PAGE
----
on Technically Philly: Municibid: the eBay for government surplus scores Philly, Boston contracts - Municibid Blog

on Technically Philly: Municibid: the eBay for government surplus scores Philly, Boston contracts

http://technicallyphilly.com/2011/03/07/municibid-the-ebay-for-government-surplus-scores-philly-boston-contracts

Think of it like eBay for government surplus.

Headquarted in Pottstown and with offices at the Navy Yard, Municibid, the startup online auction platform built for governments to auction the tools, equipment, yes, even the infrastructure it no longer needs, has had two big wins in recent weeks: a year contract with the City of Philadelphia and a three-year deal with the City of Boston.

On the site, where only government agencies can sell but anyone can bid, typical items include vehicles, emergency equipment, heavy equipment, tools, furniture and commodity items like scrap metal, stone, wood and the like. Oh, and there was the one time when Municibid auctioned off that Montgomery County bridge.

Grabbing contracts from Philadelphia and Boston is a big leg up, even if founder Greg Berry isn’t getting a dime from the governments.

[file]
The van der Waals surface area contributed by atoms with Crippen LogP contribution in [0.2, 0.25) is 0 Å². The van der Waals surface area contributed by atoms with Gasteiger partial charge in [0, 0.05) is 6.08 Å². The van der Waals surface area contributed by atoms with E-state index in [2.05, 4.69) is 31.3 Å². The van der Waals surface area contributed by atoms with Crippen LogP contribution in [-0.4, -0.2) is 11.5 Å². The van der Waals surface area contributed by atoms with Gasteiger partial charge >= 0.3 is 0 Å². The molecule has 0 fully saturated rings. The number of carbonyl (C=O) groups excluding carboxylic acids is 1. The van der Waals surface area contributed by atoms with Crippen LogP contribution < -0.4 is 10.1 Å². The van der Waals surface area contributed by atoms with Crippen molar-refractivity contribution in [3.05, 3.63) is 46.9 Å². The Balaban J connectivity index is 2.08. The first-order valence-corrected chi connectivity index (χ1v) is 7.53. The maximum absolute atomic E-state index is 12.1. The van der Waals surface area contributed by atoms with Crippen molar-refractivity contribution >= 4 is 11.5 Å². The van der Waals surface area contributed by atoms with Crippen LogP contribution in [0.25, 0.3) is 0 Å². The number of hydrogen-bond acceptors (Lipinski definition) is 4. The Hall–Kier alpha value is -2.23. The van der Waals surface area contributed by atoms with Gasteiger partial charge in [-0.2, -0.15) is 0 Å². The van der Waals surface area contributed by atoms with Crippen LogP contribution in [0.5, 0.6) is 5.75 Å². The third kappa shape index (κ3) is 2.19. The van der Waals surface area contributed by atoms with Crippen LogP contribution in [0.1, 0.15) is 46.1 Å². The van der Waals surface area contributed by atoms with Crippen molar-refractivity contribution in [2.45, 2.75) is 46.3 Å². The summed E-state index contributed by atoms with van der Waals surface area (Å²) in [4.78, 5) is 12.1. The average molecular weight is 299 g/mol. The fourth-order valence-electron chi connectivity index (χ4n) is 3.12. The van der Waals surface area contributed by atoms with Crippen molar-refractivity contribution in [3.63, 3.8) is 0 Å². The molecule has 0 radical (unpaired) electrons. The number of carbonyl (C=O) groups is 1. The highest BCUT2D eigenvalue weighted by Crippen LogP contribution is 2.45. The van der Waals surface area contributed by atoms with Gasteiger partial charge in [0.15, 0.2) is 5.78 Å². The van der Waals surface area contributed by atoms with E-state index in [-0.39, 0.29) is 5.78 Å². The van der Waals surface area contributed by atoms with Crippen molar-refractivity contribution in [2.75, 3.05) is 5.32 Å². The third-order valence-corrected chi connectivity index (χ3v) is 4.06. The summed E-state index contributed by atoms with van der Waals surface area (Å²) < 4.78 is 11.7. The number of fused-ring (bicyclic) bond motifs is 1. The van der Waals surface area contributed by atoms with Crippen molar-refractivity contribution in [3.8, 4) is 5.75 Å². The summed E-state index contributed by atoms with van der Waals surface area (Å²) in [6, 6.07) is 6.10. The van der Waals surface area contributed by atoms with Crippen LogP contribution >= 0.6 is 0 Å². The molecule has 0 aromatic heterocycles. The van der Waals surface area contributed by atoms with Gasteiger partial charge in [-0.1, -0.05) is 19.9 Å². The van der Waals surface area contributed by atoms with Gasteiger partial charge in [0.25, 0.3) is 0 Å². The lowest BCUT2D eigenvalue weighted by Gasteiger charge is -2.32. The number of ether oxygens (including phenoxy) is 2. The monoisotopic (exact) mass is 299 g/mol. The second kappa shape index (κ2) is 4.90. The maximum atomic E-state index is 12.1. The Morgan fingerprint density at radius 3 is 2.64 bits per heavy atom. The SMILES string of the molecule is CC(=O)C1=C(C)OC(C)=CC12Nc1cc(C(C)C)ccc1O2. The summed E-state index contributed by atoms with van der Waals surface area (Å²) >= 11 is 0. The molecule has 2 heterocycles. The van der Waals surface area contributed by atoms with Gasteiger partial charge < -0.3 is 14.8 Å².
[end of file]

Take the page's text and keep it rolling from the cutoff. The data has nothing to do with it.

Berry, 31, says he and his staff of five have two functions: getting governments to use the service and getting someone to buy that 1993 Mack truck. He also is doing a bit of game changing.

“We recognize we have different forms of competition,” said Berry, who is a Philly Startup Leaders member. “It could be a government agency’s existing sealed bid process, a traditional live auction, trade-ins and other online auction services.”

But the online sales movement is shifting ideas of cost. Municibid, like competitors in the market, don’t charge the governments with which they work.

Municibid makes its money on a five percent premium on auction sales,  not from big, fat government contracts. That obviously interests governments with shrinking budget lines: to the tune of more than 500 mostly local governments across the country, largely in the northeast, says Berry, who founded the company in 2006.

Berry, who founded IT consulting firm PointSolve in 1998 at the age of 18 and sold it last year with 200 clients, was particularly proud of scoring the big Philly contract: “Obviously this is a big win for us, and more importantly, in my mind, it’s a solid demonstration of the city’s desire to support it’s local economy.”

 

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